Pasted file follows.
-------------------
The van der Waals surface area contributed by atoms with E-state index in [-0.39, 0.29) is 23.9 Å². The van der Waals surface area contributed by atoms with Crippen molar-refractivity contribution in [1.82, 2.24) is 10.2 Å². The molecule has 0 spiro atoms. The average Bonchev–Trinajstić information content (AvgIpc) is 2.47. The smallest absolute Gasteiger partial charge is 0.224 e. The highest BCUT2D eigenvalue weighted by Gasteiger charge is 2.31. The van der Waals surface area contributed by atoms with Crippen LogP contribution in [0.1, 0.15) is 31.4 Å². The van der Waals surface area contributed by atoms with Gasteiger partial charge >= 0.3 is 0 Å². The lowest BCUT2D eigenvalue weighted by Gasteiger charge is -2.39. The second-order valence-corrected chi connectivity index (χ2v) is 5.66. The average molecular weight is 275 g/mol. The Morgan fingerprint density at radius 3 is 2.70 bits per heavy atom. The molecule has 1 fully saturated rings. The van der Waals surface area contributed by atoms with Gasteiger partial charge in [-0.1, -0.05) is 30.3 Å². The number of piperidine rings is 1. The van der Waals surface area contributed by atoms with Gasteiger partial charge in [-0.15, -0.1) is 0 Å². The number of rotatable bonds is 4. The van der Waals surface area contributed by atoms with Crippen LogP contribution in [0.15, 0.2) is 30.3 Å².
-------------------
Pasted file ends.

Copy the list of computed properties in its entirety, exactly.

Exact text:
The van der Waals surface area contributed by atoms with E-state index in [-0.39, 0.29) is 23.9 Å². The van der Waals surface area contributed by atoms with Crippen molar-refractivity contribution in [1.82, 2.24) is 10.2 Å². The molecule has 0 spiro atoms. The average Bonchev–Trinajstić information content (AvgIpc) is 2.47. The smallest absolute Gasteiger partial charge is 0.224 e. The highest BCUT2D eigenvalue weighted by Gasteiger charge is 2.31. The van der Waals surface area contributed by atoms with Crippen LogP contribution in [0.1, 0.15) is 31.4 Å². The van der Waals surface area contributed by atoms with Gasteiger partial charge >= 0.3 is 0 Å². The lowest BCUT2D eigenvalue weighted by Gasteiger charge is -2.39. The second-order valence-corrected chi connectivity index (χ2v) is 5.66. The average molecular weight is 275 g/mol. The Morgan fingerprint density at radius 3 is 2.70 bits per heavy atom. The molecule has 1 fully saturated rings. The van der Waals surface area contributed by atoms with Gasteiger partial charge in [-0.1, -0.05) is 30.3 Å². The number of piperidine rings is 1. The van der Waals surface area contributed by atoms with Gasteiger partial charge in [-0.15, -0.1) is 0 Å². The number of rotatable bonds is 4. The van der Waals surface area contributed by atoms with Crippen LogP contribution in [0.15, 0.2) is 30.3 Å².